1. The boiler kept cutting out after the 1st hour of boiling. This is apparently a well known problem with my boiler, and down to the thermostat and the element having temperature cut-outs built in. I don't remember this happening last time, so I'm going to try cleaning the limescale off the element before next time.
  2. I had to cool the wort using a couple of frozen coke bottles full of water. This seemed ingenious to me when I thought it up, and I imagined plunging the frozen bottles into the wort with steam flying up round my ears. It was, in reality, much less dramatic and less effective than I thought. It took well over half an hour for the wort to cool to pitching temperature, meaning I didn't get a cold break (the beer will be cloudy), and it took longer.
  3. I don't have a hop filter fitted to the tap of the boiler, and couldn't find any hop bags, meaning that the tap got very clogged up with hop debris when I was running the wort out into the fermenter. This took absolutely ages, and I ended up having to blow up through the tap several times to clear it.
After this experience, I have decided that I need the following pieces of equipment:
  1. An immersion chiller
  2. A hop filter for the boiler (one to fit 'Electrim boilers')
It is my birthday coming up, so my family should really be reading this...

Anyhow, the beer is fermenting now (I hope), I realised after I'd opened the packet of Safale yeast that there is twice as much as such a short brew needs in that pack, so I'm hoping it should go like bajeezus. I ended up getting about 8ltr from the boiler and topped that up to 12 in the fermenter to give me a starting gravity of 1.035. it should turn out as a nice, session type ale, but very very hoppy (possibly too hoppy).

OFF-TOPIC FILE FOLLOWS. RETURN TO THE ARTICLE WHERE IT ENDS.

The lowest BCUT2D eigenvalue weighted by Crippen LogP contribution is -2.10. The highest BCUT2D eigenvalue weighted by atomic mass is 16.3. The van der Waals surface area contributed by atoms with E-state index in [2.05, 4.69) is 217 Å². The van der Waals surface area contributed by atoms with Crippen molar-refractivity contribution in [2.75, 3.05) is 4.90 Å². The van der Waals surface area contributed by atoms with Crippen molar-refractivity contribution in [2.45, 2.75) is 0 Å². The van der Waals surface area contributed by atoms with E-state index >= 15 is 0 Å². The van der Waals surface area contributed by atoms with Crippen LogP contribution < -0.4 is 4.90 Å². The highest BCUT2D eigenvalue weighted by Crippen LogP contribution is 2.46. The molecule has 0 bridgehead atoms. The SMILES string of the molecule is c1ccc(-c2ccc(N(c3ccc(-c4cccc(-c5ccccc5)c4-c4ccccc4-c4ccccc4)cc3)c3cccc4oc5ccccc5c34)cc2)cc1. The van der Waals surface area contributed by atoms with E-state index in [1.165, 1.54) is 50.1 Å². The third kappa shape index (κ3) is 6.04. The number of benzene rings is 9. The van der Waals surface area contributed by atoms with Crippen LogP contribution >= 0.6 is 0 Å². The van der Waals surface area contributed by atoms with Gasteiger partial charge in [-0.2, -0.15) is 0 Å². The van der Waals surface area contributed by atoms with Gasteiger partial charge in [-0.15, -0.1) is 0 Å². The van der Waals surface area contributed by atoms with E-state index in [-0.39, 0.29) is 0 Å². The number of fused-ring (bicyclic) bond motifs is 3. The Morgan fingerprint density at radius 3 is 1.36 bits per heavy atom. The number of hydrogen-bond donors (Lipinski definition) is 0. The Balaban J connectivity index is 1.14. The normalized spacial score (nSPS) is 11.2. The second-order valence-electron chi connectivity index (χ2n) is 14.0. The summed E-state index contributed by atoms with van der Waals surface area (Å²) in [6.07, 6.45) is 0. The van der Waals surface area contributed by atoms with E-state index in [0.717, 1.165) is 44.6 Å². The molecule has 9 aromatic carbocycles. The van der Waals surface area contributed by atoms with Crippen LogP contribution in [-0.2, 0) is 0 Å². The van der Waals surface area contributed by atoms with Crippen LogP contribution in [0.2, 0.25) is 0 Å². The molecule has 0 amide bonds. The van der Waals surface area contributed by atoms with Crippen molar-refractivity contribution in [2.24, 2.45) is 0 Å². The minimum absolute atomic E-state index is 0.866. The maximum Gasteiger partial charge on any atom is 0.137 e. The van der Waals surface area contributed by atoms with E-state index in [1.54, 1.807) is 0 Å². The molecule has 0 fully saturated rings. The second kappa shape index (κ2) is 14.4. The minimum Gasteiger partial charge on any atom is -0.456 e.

Friday, 17 February 2012

New brewing area

The new house doesn't have a handy place to keep my brewing out of the way like the boiler room in the last place. The only place that is suitable is the porch as it has a stone floor and isn't being used for anything. With that in mind, I've put in some shelves from Ikea to store things like ingredients and mini-kegs that are conditioning. I made the bottom shelf tall enough to store a fermenting vessel so that brews can sit in there whilst fermenting (it's raised off the ground too, so it'll stop the cold getting in). The upper shelves are the height of mini-kegs.

The only problem is that the porch is pretty cold, so not ideal for fermenting (great for conditioning though!) I'm planning on getting an immersible heater to keep the brews warm, but for now I'll probably still be keeping the fermenter in the dining room.

The photo is crap because it's from my phone...

Tuesday, 14 February 2012

Kegging: Great Eastern Ale

I've just put the labels on the kegs. Lookinh pretty good!

Kegging: Great Eastern Ale

I've just finished putting this into the mini kegs and it went pretty well as far as I can tell.  I used a bottling wand to make it easier to get the stuff into the kegs and it was very useful. What I didn't think about when planning this all was how to get the priming sugar into the kegs. They require 3g of sugar per litre so I planned on just weighing the sugar and spooning it in. Turns out the hole at the top is a bit tiny and was a bit of a faff. Next time I think I'll put a priming solution into a seperate bucket and do it that way.

Anyhow, here are some pics...